Insurers always review claims to determine if insureds are in “regular and appropriate care”, meaning they are consulting with physicians with appropriate specialties, in addition to seeing them on a regular basis.

Having a paid disability claim requires all claimants and insured to be under the regular care of qualified physicians. Dropping out of regular care is a legitimate cause for claim denial. If you have any questions regarding what is and isn’t regular care please give me a call.



Read Full Post »

Friday Q & A

Can I return to work after I’ve settled my claim?

Of course you can. It’s interesting that I’ve been getting quite a few   questions lately about settlements and what insurers can do to them after they’ve signed on the dotted line.

The only relationship that exists between insured and insurer is outlined in their Plan or policy. Once a settlement agreement is signed by both parties that relationship no longer exists, and there is no obligation for either party to do anything. I admit some of these questions are a bit worrisome to me because it shows how little some insureds really understand about their policies.

In some respects, it appears to me that insureds may become so used to being afraid that it becomes normal and often continues into the future. But no, insurers can’t come after you for anything once you’ve signed a settlement agreement because no Plan or policy exists after that time.

After a claim settlement, insureds can stop looking over their shoulders for surveillance, can work, and also engage in any physical activity their health permits. Fear is no longer a normal thing, or it shouldn’t be at any rate.

Unum offset my benefit for dependent SSDI I haven’t even applied for yet. That’s no fair! Can they do that?

Actually, “Yes”.  Unum can because its Plans and policies say it can. If anyone has this same question please look at the offset section of your Plan and find the wording, “….benefits received or entitled to.” In the past, Unum waited until claimants actually received the retroactive overpayment before coding the offset, but no more. In its recent initiatives to locate every nickel and dime it can, Unum’s policy is to calculate BOTH overpayments (Primary and Family Awards), expect payment of both (which you can’t pay yet), and then offset for both awards while reducing benefits for the unpaid overpayment.

Unum is actually very clever. Despite the hardship this causes to claimants, Unum profits by coding offsets not yet received. SSDI offsets reduce financial reserve and thereby contribute to profit. It seems that Unum never changes its tactics since a decade ago claims handlers were required to code “presumptive” SSDI awards prior to any actual award by SSA.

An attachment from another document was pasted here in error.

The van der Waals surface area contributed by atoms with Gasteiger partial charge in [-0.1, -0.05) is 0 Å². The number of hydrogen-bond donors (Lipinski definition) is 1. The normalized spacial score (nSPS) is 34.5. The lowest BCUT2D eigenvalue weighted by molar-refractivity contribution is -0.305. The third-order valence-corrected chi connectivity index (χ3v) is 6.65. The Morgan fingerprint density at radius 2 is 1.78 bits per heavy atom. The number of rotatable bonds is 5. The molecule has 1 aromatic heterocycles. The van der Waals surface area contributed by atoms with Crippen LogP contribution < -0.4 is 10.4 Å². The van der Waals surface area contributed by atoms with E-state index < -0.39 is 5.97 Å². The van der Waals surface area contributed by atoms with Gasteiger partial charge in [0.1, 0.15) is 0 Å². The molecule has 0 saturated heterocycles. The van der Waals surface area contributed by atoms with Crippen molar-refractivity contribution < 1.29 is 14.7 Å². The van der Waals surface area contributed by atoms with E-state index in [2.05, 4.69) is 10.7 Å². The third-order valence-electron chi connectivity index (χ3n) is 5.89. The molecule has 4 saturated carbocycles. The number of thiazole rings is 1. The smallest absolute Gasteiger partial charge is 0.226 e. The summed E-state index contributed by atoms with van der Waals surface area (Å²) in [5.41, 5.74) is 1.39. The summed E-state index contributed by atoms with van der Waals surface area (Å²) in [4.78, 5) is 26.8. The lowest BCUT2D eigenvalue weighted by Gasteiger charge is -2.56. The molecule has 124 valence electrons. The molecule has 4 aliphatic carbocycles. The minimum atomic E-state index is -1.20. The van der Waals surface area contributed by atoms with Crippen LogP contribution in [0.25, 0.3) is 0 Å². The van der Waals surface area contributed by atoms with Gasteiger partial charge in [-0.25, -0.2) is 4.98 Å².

Unum is never concerned about “what’s fair”, but rather concentrates on profitability at everyone’s expense. This is one characteristic of Unum that will never change.

Am I allowed to work during the Elimination Period?

You should check your Plan or policy on this. Some allow you to work during the Elimination Period, others require you to be totally disabled.

Working full and/or part-time during the EP (if allowed) can require a complex set of computations since days worked won’t count toward satisfying the EP and pushes out the benefit begin date. Although days worked during the EP need not be consecutive, part-time days are only counted as part-time actual hours worked.

I cringe when I encounter situations with claimants working during the EP because I doubt very seriously whether claims specialists today know how to keep track and identify when the EP has been satisfied. Always check the Plan or policy before continuing to work during the Elimination Period.





Read Full Post »

Friday Q & A

When will my attorney get a copy of any surveillance video?

If you have an attorney I would hope that he/she would have informed you that you are not entitled to any claim information until such time as your claim is closed. And, no one wants to have a “closed” claim.

Although the ERISA folks are entitled to full disclosure, IDI insureds are not, although most insurers will provide copies of claim files when denied. A few insurers consider surveillance information as “confidential and proprietary” and won’t disclose it unless subpoenaed prior to litigation.

If you have an attorney for your claim, my advice is to ask the attorney who is charging you fees to discuss disclosure requirements for you, your claim, and your state.

Is there a Unum “Code of Conduct” for its claims handlers?

I’m almost tempted to say this question is a contradiction in terms. Although Unum (and all corporations) have statements of objectives and philosophy, there is no written code of conduct for the claims process. HOWEVER, insurance credentialing agencies DO have codes of conduct.